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Photo Credit: Sergei Belski / USA Today Sports

FlamesNation Player Evaluation: Johnny Gaudreau

Like the Flames’ season in general, Johnny Gaudreau went through something of a rollercoaster ride in 2016-17. The Flames’ leading scorer last year, Gaudreau’s new contract negotiation lasted all summer long, even stretching into fall and training camp. Gaudreau and Brad Treliving managed to ink a deal before the first puck drop, but the long impasse seemed to set his play back a non-trivial degree.

Although he once again finished the year as the club’s leading scorer, Gaudreau battled injury and frustrating inconsistency in the shadow of his new, expensive contract.

2016-17 season summary

It’s hard to stress how bad linemates Gaudreau and Sean Monahan were to start the year. For the first six weeks of the year, both kids seemed to struggle to adapt to the weight of their new deals, as well as the tactics of the new coaching staff. By the middle of November, both guys boasted some of the worst scoring chance and expected goal ratios on the Flames. Glen Gulutzan even broke up the previously reliable duo for long stretches in the first third of the season. It didn’t help much.

Unfortunately, just as Gaudreau started to find his legs and put together a strong series of games, he was shunted to the IR by the infamous 21 slash night in Minnesota.

Gaudreau returned in early December and seemed to be back to his old self, putting together an eight-game, 12-point streak while helping pace the Flames during their first big turnaround of the season. His improved play continued in January, although the points didn’t come as easily when the calendar flipped. As noted in this article, Gaudreau and Monahan were putting up well above average shot and scoring chance numbers, but their offence was being suppressed by poor shooting percentages.

The dry spell caused fans and media alike to ask what was wrong with Johnny, but in reality he was playing better than any other point in the season, aside from pucks not going in the net for himself and Monahan. The Flames’ most dangerous line starting getting the bounces again in February, and from there on Gaudreau re-established himself as the club’s leading scorer heading into the playoffs.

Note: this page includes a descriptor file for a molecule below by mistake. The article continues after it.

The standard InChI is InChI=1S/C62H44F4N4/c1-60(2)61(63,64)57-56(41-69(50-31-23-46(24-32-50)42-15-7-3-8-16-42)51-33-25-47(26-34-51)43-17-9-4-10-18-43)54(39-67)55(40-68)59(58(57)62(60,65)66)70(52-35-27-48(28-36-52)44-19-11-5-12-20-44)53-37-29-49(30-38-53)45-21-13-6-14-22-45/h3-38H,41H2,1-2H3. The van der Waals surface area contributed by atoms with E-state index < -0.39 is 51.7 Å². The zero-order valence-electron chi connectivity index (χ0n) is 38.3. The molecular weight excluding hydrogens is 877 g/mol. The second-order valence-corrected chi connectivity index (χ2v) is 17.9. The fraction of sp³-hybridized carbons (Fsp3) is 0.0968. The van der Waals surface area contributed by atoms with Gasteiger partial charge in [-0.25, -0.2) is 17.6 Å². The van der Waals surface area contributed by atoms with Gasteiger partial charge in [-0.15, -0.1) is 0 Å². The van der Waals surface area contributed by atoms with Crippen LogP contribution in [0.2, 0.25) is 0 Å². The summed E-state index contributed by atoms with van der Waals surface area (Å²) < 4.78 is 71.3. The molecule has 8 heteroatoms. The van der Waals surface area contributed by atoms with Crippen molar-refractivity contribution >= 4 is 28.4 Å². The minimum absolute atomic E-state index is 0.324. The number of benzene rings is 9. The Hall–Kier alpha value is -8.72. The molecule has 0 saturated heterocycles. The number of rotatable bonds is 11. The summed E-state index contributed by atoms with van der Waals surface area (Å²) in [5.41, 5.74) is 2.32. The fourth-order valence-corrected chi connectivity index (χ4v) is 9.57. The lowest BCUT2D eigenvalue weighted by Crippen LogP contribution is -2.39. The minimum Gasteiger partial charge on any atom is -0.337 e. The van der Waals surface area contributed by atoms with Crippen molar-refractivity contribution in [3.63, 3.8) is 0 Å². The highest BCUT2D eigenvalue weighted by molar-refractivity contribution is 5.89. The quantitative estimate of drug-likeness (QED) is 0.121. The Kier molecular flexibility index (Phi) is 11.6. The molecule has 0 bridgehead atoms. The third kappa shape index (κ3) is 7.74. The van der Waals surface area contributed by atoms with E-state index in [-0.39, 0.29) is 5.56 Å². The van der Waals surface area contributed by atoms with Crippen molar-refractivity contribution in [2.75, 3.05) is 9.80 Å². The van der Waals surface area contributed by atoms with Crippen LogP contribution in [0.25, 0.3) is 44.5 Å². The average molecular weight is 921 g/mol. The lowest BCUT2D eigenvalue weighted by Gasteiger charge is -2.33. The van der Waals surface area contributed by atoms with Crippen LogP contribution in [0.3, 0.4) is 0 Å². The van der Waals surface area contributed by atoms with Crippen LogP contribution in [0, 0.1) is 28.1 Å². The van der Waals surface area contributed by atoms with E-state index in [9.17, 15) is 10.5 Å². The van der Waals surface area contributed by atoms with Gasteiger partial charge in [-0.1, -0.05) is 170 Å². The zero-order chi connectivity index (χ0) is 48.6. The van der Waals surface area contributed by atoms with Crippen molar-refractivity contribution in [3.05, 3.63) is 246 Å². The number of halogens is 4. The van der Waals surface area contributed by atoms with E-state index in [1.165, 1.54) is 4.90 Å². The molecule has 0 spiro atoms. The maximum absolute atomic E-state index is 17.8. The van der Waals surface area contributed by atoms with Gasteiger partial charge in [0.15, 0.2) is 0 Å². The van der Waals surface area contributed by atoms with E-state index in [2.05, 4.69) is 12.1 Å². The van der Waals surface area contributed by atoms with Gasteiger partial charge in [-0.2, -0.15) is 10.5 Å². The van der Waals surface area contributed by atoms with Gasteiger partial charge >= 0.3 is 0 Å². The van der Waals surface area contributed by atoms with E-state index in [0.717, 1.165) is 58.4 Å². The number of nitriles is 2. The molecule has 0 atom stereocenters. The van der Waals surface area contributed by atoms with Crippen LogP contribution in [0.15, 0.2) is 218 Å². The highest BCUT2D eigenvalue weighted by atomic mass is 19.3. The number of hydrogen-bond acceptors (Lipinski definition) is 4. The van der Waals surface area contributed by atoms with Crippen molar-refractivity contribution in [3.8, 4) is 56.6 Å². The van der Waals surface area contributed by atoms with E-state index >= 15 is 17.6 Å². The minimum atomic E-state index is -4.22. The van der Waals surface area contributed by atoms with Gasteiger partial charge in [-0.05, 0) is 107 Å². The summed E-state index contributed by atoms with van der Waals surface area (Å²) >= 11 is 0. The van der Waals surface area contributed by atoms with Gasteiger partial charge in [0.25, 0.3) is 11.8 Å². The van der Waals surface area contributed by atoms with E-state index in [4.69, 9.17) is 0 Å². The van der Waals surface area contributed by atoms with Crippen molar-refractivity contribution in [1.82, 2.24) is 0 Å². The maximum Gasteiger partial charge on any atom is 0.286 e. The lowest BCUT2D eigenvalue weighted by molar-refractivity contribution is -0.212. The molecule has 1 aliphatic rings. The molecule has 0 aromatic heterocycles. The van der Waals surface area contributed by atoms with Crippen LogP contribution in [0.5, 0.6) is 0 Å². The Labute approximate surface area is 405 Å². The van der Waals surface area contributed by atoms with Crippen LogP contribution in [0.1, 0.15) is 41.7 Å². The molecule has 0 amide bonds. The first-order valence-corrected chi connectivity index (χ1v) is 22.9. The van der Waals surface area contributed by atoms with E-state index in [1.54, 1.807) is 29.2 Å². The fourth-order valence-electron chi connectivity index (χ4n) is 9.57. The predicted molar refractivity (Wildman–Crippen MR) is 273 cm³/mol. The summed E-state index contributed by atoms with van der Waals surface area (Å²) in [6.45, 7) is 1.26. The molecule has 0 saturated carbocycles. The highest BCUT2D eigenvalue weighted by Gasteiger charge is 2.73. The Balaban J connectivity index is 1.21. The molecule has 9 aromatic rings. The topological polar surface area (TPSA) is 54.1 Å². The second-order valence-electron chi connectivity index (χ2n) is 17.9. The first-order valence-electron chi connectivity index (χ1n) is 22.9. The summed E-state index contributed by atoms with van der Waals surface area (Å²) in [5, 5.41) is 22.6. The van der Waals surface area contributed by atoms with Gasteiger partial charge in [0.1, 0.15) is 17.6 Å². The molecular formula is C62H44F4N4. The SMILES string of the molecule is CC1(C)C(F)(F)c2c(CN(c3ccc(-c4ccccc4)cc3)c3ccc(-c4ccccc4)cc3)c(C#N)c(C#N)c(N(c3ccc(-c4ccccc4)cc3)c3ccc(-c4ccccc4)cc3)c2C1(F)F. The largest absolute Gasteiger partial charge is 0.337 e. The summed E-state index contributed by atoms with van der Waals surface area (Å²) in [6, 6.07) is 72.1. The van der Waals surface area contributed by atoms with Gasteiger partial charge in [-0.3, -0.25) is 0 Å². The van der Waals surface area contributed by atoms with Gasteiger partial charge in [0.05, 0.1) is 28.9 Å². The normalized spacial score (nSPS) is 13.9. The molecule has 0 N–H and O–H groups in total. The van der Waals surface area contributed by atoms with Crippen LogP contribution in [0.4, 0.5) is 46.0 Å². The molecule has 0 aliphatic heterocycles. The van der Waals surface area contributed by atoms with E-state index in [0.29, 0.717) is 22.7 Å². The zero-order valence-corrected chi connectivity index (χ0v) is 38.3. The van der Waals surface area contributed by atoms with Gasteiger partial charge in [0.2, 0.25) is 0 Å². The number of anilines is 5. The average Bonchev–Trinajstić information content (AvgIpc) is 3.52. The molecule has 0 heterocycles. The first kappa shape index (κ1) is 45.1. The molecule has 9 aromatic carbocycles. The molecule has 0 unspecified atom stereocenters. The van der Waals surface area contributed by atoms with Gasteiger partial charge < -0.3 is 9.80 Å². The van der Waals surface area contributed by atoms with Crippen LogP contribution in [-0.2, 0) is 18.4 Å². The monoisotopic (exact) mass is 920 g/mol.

The end of Gaudreau’s season was almost as disappointing as the start of it. Although he and Monahan roundly outplayed their counterparts during the first round series (66% SCF%, 55% XGF%), neither guy could seem to find the net at even strength. On top of that, Gaudreau suffered from some frustrating stretches and lackluster giveaways, which were amplified by his personal dry spell. Aside from Brian Elliott’s obvious struggles, it was the top line’s inability to score at 5on5 that ultimately doomed the Flames.

Compared to last season

Via Corsica (5on5):

Again, like the team as a whole, Gaudreau’s year was a tale of two seasons: The first half (particularly the quarter) was horrendous. He was roundly outplayed and put up some of his worst results in the NHL so far. After that, though, Gaudreau put up better underlying numbers than last year, including corsi and expected goal ratios. The improvement was vast and marked, only camouflaged by a dry spell where his percentages less than half of his career norms.

It may not seem like it, but this is actually good news moving forward. The big problem for Monahan and Gaudreau under Hartley was they relied on favourable circumstances and better than average percentages to get by. The duo will be much more dependable – and effective – if they can start to reliably outshoot and out chance the bad guys as well.

That didn’t help them in the series versus the Ducks, but then the first round was marked by an unlikely bout of poor luck for Calgary. If Gaudreau can avoid another slow start next season, he should be poised to become an even better player than the one who scored 30 goals and 78 points as a sophomore.

Most common linemates

As you can see, playing with Gaudreau was a bit of mixed bag. Most good players were better with him, including Dougie Hamilton, Mark Giordano, and Monahan. Gaudreau also tended to sink with the bottom of the rotation as well, struggling alongside guys like Jyrki Jokipakka, Deryk Engelland, and, (strangely) Sam Bennett.

The big takeaway for the coaching staff here may be that Gaudreau should play with the top-end as much as possible – especially Dougie Hamilton, apparently.

What’s next?